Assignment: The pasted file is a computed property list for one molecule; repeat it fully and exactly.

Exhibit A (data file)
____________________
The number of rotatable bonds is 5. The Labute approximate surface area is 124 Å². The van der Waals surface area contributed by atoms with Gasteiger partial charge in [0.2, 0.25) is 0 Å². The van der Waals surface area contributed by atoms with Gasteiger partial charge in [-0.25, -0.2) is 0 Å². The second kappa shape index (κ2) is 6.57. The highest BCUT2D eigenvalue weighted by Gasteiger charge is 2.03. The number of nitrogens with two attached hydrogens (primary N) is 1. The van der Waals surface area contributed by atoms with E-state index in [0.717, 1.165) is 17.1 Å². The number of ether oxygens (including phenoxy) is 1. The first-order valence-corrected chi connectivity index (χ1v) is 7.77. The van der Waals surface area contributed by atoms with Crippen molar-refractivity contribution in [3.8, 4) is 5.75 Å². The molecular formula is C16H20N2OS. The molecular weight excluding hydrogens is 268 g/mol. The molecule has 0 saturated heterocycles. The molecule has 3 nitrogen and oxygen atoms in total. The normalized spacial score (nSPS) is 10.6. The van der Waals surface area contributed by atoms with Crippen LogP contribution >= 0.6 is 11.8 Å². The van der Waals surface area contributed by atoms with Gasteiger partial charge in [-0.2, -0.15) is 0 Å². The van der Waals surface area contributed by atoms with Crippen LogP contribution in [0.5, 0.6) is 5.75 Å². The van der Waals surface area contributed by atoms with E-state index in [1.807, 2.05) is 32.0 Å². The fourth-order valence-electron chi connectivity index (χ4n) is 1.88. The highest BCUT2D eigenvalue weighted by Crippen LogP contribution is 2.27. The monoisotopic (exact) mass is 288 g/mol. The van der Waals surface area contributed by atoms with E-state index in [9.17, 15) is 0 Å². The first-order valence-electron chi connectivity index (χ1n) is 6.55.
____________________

The number of rotatable bonds is 5. The Labute approximate surface area is 124 Å². The van der Waals surface area contributed by atoms with Gasteiger partial charge in [0.2, 0.25) is 0 Å². The van der Waals surface area contributed by atoms with Gasteiger partial charge in [-0.25, -0.2) is 0 Å². The second kappa shape index (κ2) is 6.57. The highest BCUT2D eigenvalue weighted by Gasteiger charge is 2.03. The number of nitrogens with two attached hydrogens (primary N) is 1. The van der Waals surface area contributed by atoms with E-state index in [0.717, 1.165) is 17.1 Å². The number of ether oxygens (including phenoxy) is 1. The first-order valence-corrected chi connectivity index (χ1v) is 7.77. The van der Waals surface area contributed by atoms with Crippen molar-refractivity contribution in [3.8, 4) is 5.75 Å². The molecular formula is C16H20N2OS. The molecular weight excluding hydrogens is 268 g/mol. The molecule has 0 saturated heterocycles. The molecule has 3 nitrogen and oxygen atoms in total. The normalized spacial score (nSPS) is 10.6. The van der Waals surface area contributed by atoms with Crippen LogP contribution >= 0.6 is 11.8 Å². The van der Waals surface area contributed by atoms with Gasteiger partial charge in [-0.2, -0.15) is 0 Å². The van der Waals surface area contributed by atoms with Crippen LogP contribution in [0.5, 0.6) is 5.75 Å². The van der Waals surface area contributed by atoms with E-state index in [1.807, 2.05) is 32.0 Å². The fourth-order valence-electron chi connectivity index (χ4n) is 1.88. The highest BCUT2D eigenvalue weighted by Crippen LogP contribution is 2.27. The monoisotopic (exact) mass is 288 g/mol. The van der Waals surface area contributed by atoms with E-state index in [9.17, 15) is 0 Å². The first-order valence-electron chi connectivity index (χ1n) is 6.55.